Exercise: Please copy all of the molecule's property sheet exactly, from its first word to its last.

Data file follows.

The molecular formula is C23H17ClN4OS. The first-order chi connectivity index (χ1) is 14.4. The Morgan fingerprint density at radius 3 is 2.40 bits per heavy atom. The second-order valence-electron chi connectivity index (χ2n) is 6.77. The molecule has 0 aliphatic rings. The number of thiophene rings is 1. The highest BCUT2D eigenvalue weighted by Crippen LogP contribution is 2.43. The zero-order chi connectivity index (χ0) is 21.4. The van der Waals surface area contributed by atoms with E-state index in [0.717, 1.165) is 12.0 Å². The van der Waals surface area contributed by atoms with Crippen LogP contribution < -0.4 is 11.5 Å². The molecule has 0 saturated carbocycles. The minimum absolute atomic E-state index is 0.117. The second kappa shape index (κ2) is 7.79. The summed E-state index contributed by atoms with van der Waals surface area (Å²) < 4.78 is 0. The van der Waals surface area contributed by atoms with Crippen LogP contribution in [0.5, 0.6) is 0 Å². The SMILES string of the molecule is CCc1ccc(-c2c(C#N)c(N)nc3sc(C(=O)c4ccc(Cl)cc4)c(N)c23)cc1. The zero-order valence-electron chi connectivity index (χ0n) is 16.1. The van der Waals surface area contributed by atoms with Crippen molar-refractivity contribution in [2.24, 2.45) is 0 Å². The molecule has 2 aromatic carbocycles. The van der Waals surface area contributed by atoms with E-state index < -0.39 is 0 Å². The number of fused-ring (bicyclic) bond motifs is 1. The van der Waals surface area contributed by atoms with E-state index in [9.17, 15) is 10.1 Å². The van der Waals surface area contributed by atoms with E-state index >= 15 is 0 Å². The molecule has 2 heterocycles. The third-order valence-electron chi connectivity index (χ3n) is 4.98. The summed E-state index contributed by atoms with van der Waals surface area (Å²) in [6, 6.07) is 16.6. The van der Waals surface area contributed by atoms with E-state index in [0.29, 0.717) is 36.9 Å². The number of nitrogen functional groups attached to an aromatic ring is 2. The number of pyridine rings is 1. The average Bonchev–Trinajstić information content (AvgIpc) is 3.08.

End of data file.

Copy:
The molecular formula is C23H17ClN4OS. The first-order chi connectivity index (χ1) is 14.4. The Morgan fingerprint density at radius 3 is 2.40 bits per heavy atom. The second-order valence-electron chi connectivity index (χ2n) is 6.77. The molecule has 0 aliphatic rings. The number of thiophene rings is 1. The highest BCUT2D eigenvalue weighted by Crippen LogP contribution is 2.43. The zero-order chi connectivity index (χ0) is 21.4. The van der Waals surface area contributed by atoms with E-state index in [0.717, 1.165) is 12.0 Å². The van der Waals surface area contributed by atoms with Crippen LogP contribution < -0.4 is 11.5 Å². The molecule has 0 saturated carbocycles. The minimum absolute atomic E-state index is 0.117. The second kappa shape index (κ2) is 7.79. The summed E-state index contributed by atoms with van der Waals surface area (Å²) < 4.78 is 0. The van der Waals surface area contributed by atoms with Crippen LogP contribution in [0.5, 0.6) is 0 Å². The SMILES string of the molecule is CCc1ccc(-c2c(C#N)c(N)nc3sc(C(=O)c4ccc(Cl)cc4)c(N)c23)cc1. The zero-order valence-electron chi connectivity index (χ0n) is 16.1. The van der Waals surface area contributed by atoms with Crippen molar-refractivity contribution in [2.24, 2.45) is 0 Å². The molecule has 2 aromatic carbocycles. The van der Waals surface area contributed by atoms with E-state index < -0.39 is 0 Å². The number of fused-ring (bicyclic) bond motifs is 1. The van der Waals surface area contributed by atoms with E-state index in [9.17, 15) is 10.1 Å². The van der Waals surface area contributed by atoms with E-state index >= 15 is 0 Å². The molecule has 2 heterocycles. The third-order valence-electron chi connectivity index (χ3n) is 4.98. The summed E-state index contributed by atoms with van der Waals surface area (Å²) in [6, 6.07) is 16.6. The van der Waals surface area contributed by atoms with E-state index in [0.29, 0.717) is 36.9 Å². The number of nitrogen functional groups attached to an aromatic ring is 2. The number of pyridine rings is 1. The average Bonchev–Trinajstić information content (AvgIpc) is 3.08.